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India's frontline yet to perform to potential
August 18, 2004
The Indian men's hockey team's creditable last-gasp win at the Athens Games may have been inspired by the historic silver medal-winning achievement by shooter Rajyavardhan Singh Rathore.
The 4-2 victory in their second Group 'B' match against South Africa on Tuesday has kept India's medal hopes alive.
India laboured from a 0-2 deficit and went on to wrap up the match in the last 10 minutes when the players proved that skill and fighting qualities will always be decisive in victory.
The highlight of the match, in which the individual brilliance of Dhanraj Pillay, Baljit Dhillon and Dilip Tirkey was visible throughout, will be remembered for long. Not to forget the support shown by the younger lot, including Vikram Pillay, Harpal Singh and Viren Rasquinha.
Adrian D'Souza also excelled in goalkeeping. On two occasions he thwarted good moves from the South African forwards.
Though India's victory was commendable there are some grey areas that need to be improved upon urgently. The forward line has not yet shown the necessary cohesion and the mid-field is also not supporting it to the fullest extent.
Front-liners Deepak Thakur, Gagan Ajit Singh and Prabhjot Singh did not do anything worthwhile yesterday. They seemed to be running around aimlessly with the ball and got dispossessed easily. This made the Indian team attack looking vulnerable in the first half.
The forward line also looked disjointed with no concrete help from the mid-fielders, which could pose problems for Indian coach Gerhard Rach in future games. The sooner these mistakes are rectified the better for the team.
This is where Dhillon and Dhanraj Pillay proved to be above everyone else and showed they are capable of getting past any defender with their dribbling and passing.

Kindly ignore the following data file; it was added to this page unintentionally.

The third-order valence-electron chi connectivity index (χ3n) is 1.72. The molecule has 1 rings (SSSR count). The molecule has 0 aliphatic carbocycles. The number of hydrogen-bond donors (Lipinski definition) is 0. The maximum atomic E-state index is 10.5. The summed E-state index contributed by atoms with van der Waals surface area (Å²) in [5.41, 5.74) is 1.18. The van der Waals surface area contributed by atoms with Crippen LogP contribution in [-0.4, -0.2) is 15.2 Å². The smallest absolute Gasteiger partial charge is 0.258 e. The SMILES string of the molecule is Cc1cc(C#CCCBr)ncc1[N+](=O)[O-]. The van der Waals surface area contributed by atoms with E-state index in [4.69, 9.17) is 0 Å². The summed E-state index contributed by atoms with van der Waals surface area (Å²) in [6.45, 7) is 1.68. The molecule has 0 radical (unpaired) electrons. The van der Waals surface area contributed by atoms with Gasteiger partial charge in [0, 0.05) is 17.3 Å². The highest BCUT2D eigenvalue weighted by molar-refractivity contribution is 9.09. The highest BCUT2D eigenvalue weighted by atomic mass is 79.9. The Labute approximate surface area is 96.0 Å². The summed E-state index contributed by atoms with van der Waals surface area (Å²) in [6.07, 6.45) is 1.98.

I have always believed that even in victory one has to learn and rectify the mistakes for further improvement in such high-level competitions. Harpal needs to improve his tackling in the danger area.
Another major worry for the team is the performance of wing-halves Ignace Tirkey and Sandep Singh. Both have proved to be weak links in the defence, especially Ignace, who is prone to desert his zone and leave gaps that have to be plugged by someone else.
Sandeep Singh has to learn from his mistakes, which became visible during the Olympic opener against defending champions the Netherlands.
South Africa were reduced to ten men towards the end for five minutes which gave the Indian forwards more space.
The Indians have been conceding goals in the first ten minutes, which should be avoided. Most of the Indian forays have emanated from the right flank with little thrust seen from the other side. That needs to be rectified at the earliest in order to stretch the rival teams' defence to the full.
In the game against South Africa India secured five penalty-corners and converted three of them which is an encouraging sign.
The drawn Argentina-Australia encounter has thrown open the pool and is a welcome result from the Indian point of view.
Hopefully, the victory against South Africa will make the Indians gain in confidence ahead of their crucial match against the strong Australians on Thursday.